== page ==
In this timely and thoughtful book, Paul D. Escott surveys the current state of Civil War studies and explores the latest developments in research and interpretation. He focuses on specific issues where promising work is yet to be done, highlighting subjects such as the deep roots of the war, the role of African Americans, and environmental history, among others. He also identifies digital tools which have only recently become available and which allow researchers to take advantage of information in ways that were never before possible. Rethinking the Civil War Era is poised to guide young historians in much the way that James M. McPherson and William J. Cooper Jr.'s Writing the Civil War: The Quest to Understand did for a previous generation. Escott eloquently charts new ways forward for scholars, offering ideas, questions, and challenges. His work will not only illuminate emerging research but will also provide inspiration for future research in a field that continues to adapt and change.

Arguably, no event since the American Revolution has had a greater impact on US history than the Civil War. This devastating and formative conflict occupies a permanent place in the nation's psyche and continues to shape race relations, economic development, and regional politics. Naturally, an event of such significance has attracted much attention from historians, and tens of thousands of books have been published on the subject. Despite this breadth of study, new perspectives and tools are opening up fresh avenues of inquiry into this seminal era.

In this timely and thoughtful book, Paul D. Escott surveys the current state of Civil War studies and explores the latest developments in research and interpretation. He focuses on specific issues where promising work is yet to be done, highlighting subjects such as the deep roots of the war, the role of African Americans, and environmental history, among others. He also identifies digital tools which have only recently become available and which allow researchers to take advantage of information in ways that were never before possible. Rethinking the Civil War Era is poised to guide young historians in much the way that James M. McPherson and William J. Cooper Jr.'s Writing the Civil War: The Quest to Understand did for a previous generation. Escott eloquently charts new ways forward for scholars, offering ideas, questions, and challenges. His work will not only illuminate emerging research but will also provide inspiration for future research in a field that continues to adapt and change.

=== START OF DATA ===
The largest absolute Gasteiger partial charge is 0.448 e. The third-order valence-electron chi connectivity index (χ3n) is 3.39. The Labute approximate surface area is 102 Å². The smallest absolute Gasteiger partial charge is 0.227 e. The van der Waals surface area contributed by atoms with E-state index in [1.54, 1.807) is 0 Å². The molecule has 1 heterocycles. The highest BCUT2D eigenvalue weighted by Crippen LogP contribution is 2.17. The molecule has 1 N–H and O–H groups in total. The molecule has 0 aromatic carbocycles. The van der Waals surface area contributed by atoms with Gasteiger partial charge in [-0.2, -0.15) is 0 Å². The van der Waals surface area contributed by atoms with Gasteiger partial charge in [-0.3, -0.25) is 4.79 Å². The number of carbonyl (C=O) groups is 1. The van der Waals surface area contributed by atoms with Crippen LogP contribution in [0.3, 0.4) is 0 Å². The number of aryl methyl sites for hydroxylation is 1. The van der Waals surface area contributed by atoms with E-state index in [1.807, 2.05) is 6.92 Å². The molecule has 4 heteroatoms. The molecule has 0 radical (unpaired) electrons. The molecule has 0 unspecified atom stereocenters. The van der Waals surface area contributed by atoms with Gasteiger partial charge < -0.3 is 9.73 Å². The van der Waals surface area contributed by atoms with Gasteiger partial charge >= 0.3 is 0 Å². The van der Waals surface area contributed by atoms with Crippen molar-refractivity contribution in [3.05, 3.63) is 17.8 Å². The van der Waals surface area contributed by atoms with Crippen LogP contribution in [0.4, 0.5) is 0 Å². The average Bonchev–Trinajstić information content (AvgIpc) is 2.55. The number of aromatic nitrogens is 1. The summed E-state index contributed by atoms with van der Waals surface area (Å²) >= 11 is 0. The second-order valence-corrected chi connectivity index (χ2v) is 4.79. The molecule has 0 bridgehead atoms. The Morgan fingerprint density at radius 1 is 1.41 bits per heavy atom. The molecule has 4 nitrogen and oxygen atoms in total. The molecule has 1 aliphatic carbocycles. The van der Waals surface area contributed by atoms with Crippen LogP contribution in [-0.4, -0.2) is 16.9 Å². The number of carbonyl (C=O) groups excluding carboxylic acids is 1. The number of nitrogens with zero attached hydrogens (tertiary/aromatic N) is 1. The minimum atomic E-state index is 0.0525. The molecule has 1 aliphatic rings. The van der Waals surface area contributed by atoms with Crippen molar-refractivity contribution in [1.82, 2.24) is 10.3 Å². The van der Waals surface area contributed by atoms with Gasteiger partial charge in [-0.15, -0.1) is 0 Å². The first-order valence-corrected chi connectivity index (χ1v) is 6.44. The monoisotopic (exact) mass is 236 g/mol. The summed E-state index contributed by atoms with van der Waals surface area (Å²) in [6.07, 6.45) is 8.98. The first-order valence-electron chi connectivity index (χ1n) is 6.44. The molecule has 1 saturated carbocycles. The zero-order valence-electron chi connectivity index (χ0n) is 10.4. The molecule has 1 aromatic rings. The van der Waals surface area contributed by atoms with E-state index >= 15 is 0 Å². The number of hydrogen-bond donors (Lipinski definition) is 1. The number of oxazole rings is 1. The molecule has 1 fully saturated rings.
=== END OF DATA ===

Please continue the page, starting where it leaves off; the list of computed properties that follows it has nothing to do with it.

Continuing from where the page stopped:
The Civil War forced America finally to confront the contradiction between its founding values and human slavery. At the center of this historic confrontation was Abraham Lincoln. By the time this Illinois politician had risen to the office of president, the dilemma of slavery had expanded to the question of all African Americans’ future. In this fascinating new book Paul Escott considers the evolution of the president’s thoughts on race in relation to three other, powerful--and often conflicting--voices.

Lincoln’s fellow Republicans Charles Sumner and Montgomery Blair played crucial roles in the shaping of their party. While both Sumner and Blair were opposed to slavery, their motivations reflected profoundly different approaches to the issue. Blair’s antislavery stance stemmed from a racist dedication to remove African Americans from the country altogether. Sumner, in contrast, opposed slavery as a crusader for racial equality and a passionate abolitionist. Lincoln maintained close personal relationships with both men as he wrestled with the slavery question. In addition to these antislavery voices, Escott also weaves into his narrative the other extreme, of which Lincoln was politically aware: the virulent racism and hierarchical values that motivated not only the Confederates but surprisingly many Northerners and which were embodied by the president’s eventual assassin, John Wilkes Booth.

Sumner, Blair, and violent racists like Booth each represent forces with which Lincoln had to contend as he presided over a brutal civil war and faced the issues of slavery and equality lying at its root. Other books and films have provided glimpses of the atmosphere in which the president created his Emancipation Proclamation. Lincoln’s Dilemma evokes more fully and brings to life the men Lincoln worked with, and against, as he moved racial equality forward.

A Nation Divided: Studies in the Civil War Era